There are many organizations out there that will are ready and willing to help you financially as you consider camps. The following list is a handy place to start:
Since 1972, the Taylor Statten Camping Bursary Fund has provided financial assistance to more than 700 children.
"Usually, our applicants are from single-parent homes, some are on government-assisted programs or (their parents) are students who have gone back to university," says organizer Wendy Waldorf.
Applicants must be able to make some contribution toward the camp fee, pay the tax, cover costs incurred at the tuck shop, and provide equipment, such as a sleeping bag. See http://www.tscbf.com/
For an extensive list of camps offering subsidies, check out the Ontario Camping Association’s bursary and subsidy guide.
Summer Dreams and AMICI Camping Charity are volunteer-run foundations that help send kids to OCA-accredited camps. For applications, visit www.summerdreams.ca or call 905-889-5229, or visit www.amicicharity.org.
Organizations such as the Lions, Optimists, Kiwanis and Rotary clubs support initiatives that improve the lives of children.
The Uxbridge and District Lions Club set up the Jericho Camp Fund in 1996 and has since given more than 100 local children the chance to be campers. Contact the clubs. Corporate help
Every year, Tim Hortons hosts Buy A Coffee And Help Send A Kid To Camp Day and sends about 9,000 kids to its camps in Canada and the United States.
Campers are chosen through franchise store owners, who work with local agencies in the community, says Diane Slopek, manager of corporate communications.
Parents can petition school principals or agencies such as Big Brothers for a recommendation. Call the Children’s Foundation at 1-519-448-1248.
The Toronto Star’s Fresh Air Fund helps 25,000 special needs and underprivileged children attend 95 camps each summer. The fund raises about $500,000 a year from readers. Every penny is spent on campers. The money is distributed to non-profit camps, which offer subsides to children referred by schools and community groups.
The Salvation Army gives kids a chance to get away from it all at Jacksons Point, Ontario. In addition to religious study, the facility offers water activities, sports, arts and crafts and music. Applications can be made through any Salvation Army Family Services office.
Community churches are also a good bet. St. Andrews Presbyterian Church in Trenton, Ontario, offers bursaries to kids in its parish.
Ask local church leaders if they sponsor bursaries.
In the Greater Toronto Area, the Welcome Policy ensures that children from a variety of backgrounds can access municipal recreation programs. Low or no-income families who qualify — applications can be picked up at recreation or civic centers — will have fees waved for one aquatic, one non-aquatic and one camp program per child.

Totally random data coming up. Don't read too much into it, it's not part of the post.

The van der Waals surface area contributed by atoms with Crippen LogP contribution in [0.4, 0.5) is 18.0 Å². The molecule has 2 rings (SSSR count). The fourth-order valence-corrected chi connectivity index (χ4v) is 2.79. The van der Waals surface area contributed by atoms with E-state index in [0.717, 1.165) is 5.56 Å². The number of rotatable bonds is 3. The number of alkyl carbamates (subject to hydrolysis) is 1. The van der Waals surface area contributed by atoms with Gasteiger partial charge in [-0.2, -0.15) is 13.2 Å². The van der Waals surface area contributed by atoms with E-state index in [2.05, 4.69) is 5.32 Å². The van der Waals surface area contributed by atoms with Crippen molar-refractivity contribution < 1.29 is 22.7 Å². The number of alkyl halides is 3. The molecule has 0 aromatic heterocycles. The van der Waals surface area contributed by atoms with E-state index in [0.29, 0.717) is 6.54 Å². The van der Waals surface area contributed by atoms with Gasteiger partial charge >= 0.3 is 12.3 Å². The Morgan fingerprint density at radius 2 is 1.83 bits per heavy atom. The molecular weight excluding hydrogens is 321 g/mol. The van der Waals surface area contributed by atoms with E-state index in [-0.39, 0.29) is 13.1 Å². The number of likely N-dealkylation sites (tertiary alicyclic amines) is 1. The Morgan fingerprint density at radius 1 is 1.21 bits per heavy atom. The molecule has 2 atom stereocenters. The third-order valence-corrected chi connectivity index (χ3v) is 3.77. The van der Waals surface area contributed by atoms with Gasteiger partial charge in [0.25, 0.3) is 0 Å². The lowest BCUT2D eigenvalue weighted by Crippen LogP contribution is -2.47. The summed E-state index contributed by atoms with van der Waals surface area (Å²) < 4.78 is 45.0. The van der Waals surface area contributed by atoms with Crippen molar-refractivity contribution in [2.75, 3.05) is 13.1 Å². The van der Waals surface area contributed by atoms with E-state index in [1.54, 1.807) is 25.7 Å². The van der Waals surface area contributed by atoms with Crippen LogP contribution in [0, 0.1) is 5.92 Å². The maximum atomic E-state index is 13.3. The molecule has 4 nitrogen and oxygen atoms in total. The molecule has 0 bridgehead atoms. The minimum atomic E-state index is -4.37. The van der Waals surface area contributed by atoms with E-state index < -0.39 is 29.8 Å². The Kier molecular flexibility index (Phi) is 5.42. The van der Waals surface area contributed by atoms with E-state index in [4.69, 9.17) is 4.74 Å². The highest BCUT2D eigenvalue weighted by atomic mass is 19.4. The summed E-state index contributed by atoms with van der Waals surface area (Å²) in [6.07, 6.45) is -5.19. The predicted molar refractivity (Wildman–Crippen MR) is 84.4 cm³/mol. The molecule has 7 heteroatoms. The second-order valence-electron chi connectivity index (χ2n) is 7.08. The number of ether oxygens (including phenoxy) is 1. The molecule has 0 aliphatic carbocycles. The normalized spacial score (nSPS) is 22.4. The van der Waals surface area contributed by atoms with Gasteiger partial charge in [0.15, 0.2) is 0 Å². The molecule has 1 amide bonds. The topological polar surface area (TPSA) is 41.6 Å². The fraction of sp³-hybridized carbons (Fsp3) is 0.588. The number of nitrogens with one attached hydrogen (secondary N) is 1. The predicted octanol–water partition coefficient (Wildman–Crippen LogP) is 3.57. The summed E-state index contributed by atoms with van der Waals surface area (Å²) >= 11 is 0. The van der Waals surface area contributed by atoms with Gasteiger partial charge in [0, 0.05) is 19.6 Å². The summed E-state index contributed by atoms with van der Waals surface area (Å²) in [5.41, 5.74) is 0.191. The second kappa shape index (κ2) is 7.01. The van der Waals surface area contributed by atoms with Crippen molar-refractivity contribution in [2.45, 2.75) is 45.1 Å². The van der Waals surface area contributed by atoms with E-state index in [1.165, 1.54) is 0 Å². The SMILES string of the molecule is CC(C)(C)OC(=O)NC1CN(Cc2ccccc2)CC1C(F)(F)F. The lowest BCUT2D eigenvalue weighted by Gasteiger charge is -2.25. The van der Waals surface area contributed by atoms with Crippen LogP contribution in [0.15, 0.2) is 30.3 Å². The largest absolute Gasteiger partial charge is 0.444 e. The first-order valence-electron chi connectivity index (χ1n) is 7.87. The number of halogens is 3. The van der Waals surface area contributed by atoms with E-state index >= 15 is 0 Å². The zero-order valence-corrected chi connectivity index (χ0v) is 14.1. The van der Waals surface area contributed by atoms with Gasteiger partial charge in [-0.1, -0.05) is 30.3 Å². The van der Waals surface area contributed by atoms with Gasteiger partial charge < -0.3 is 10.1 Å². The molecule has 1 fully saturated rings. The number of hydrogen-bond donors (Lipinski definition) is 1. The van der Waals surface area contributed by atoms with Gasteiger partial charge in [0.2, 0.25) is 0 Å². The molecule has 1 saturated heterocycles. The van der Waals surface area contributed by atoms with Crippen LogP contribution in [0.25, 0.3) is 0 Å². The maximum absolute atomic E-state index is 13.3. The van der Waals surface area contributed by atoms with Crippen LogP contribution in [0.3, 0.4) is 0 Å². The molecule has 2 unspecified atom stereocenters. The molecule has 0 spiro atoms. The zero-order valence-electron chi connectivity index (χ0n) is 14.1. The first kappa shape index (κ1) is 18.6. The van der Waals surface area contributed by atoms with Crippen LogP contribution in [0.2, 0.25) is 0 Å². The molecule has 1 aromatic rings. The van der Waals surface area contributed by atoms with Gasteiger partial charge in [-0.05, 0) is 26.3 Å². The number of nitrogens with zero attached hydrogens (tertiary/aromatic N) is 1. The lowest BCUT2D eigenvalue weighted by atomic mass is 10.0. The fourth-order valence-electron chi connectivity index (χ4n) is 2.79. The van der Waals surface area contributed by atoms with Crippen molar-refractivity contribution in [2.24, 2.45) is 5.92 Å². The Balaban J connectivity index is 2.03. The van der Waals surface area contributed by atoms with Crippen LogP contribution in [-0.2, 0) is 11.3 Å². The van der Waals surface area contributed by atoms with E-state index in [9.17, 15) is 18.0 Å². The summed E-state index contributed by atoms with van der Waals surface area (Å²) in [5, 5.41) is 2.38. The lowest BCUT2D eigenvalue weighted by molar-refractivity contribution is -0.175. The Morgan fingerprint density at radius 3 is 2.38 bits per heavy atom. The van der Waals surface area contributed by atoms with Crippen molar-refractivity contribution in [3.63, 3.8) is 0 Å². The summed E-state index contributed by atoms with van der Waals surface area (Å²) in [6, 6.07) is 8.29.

In Ontario, parents of children with disabilities can access government funding for help in paying camp registration fees. The Ministry of Community, Family and Children’s Services has two programs — Special Services at Home, which provides annual funding, and Assistance for Children with Severe disabilities, which provides monthly payments. Waiting lists are long and a lot of paperwork is involved, but families are advised to apply anyway. Contact your local or regional ministry office.
For families in the Maritimes, the Atlantic Provinces Special Education Authority (APSEA) is an interprovincial co-operative agency that supports educational services, programs, and opportunities for persons from birth to 21 years of age with low incidence sensory impairments. Find an application for summer camp financial aid on this page.
With a little planning, children from any background can experience the summer of a lifetime. Just remember to do your research early. Deadlines begin in January and spaces are limited.
Also, when you apply for a subsidy or bursary program, you probably will be asked for a copy of your income tax return or T4 slip. It’s a good idea to include with your application a reference letter from the child’s teacher or coach.
And, in the midst of your preparations, don’t lose sight of the goal: Encourage kids to have fun planning camp fundraising of their own.
Our Kids Newsletter
Like our articles and advice? Get insider tips about private schools and summer camps, for free.Subscribe to the Our Kids eNewsletter